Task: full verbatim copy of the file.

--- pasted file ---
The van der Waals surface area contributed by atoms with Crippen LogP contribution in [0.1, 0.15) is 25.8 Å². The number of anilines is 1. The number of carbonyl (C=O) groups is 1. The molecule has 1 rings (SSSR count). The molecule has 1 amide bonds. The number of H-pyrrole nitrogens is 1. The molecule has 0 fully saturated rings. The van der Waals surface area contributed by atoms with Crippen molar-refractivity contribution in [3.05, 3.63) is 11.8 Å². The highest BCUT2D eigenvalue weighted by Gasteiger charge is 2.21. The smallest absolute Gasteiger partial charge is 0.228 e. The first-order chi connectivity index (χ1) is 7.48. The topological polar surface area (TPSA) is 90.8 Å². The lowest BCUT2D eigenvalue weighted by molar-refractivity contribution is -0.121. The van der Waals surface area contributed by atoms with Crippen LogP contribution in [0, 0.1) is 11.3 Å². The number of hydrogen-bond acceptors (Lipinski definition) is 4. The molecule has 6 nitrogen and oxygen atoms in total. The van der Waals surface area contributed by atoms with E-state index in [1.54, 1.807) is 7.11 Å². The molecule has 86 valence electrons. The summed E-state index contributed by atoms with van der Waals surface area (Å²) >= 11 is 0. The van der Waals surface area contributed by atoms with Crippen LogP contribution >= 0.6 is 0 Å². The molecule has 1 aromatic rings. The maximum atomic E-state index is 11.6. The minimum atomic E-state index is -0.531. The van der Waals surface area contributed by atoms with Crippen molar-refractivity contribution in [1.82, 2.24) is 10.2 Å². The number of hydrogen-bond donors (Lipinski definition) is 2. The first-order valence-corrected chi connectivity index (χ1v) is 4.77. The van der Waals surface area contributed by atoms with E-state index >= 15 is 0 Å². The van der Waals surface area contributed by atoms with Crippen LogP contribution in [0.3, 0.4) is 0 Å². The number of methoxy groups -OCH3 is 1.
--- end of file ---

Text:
The van der Waals surface area contributed by atoms with Crippen LogP contribution in [0.1, 0.15) is 25.8 Å². The number of anilines is 1. The number of carbonyl (C=O) groups is 1. The molecule has 1 rings (SSSR count). The molecule has 1 amide bonds. The number of H-pyrrole nitrogens is 1. The molecule has 0 fully saturated rings. The van der Waals surface area contributed by atoms with Crippen molar-refractivity contribution in [3.05, 3.63) is 11.8 Å². The highest BCUT2D eigenvalue weighted by Gasteiger charge is 2.21. The smallest absolute Gasteiger partial charge is 0.228 e. The first-order chi connectivity index (χ1) is 7.48. The topological polar surface area (TPSA) is 90.8 Å². The lowest BCUT2D eigenvalue weighted by molar-refractivity contribution is -0.121. The van der Waals surface area contributed by atoms with Crippen LogP contribution in [0, 0.1) is 11.3 Å². The number of hydrogen-bond acceptors (Lipinski definition) is 4. The molecule has 6 nitrogen and oxygen atoms in total. The van der Waals surface area contributed by atoms with E-state index in [1.54, 1.807) is 7.11 Å². The molecule has 86 valence electrons. The summed E-state index contributed by atoms with van der Waals surface area (Å²) >= 11 is 0. The van der Waals surface area contributed by atoms with Crippen LogP contribution >= 0.6 is 0 Å². The molecule has 1 aromatic rings. The maximum atomic E-state index is 11.6. The minimum atomic E-state index is -0.531. The van der Waals surface area contributed by atoms with Crippen molar-refractivity contribution in [1.82, 2.24) is 10.2 Å². The number of hydrogen-bond donors (Lipinski definition) is 2. The first-order valence-corrected chi connectivity index (χ1v) is 4.77. The van der Waals surface area contributed by atoms with E-state index >= 15 is 0 Å². The van der Waals surface area contributed by atoms with Crippen LogP contribution in [0.3, 0.4) is 0 Å². The number of methoxy groups -OCH3 is 1.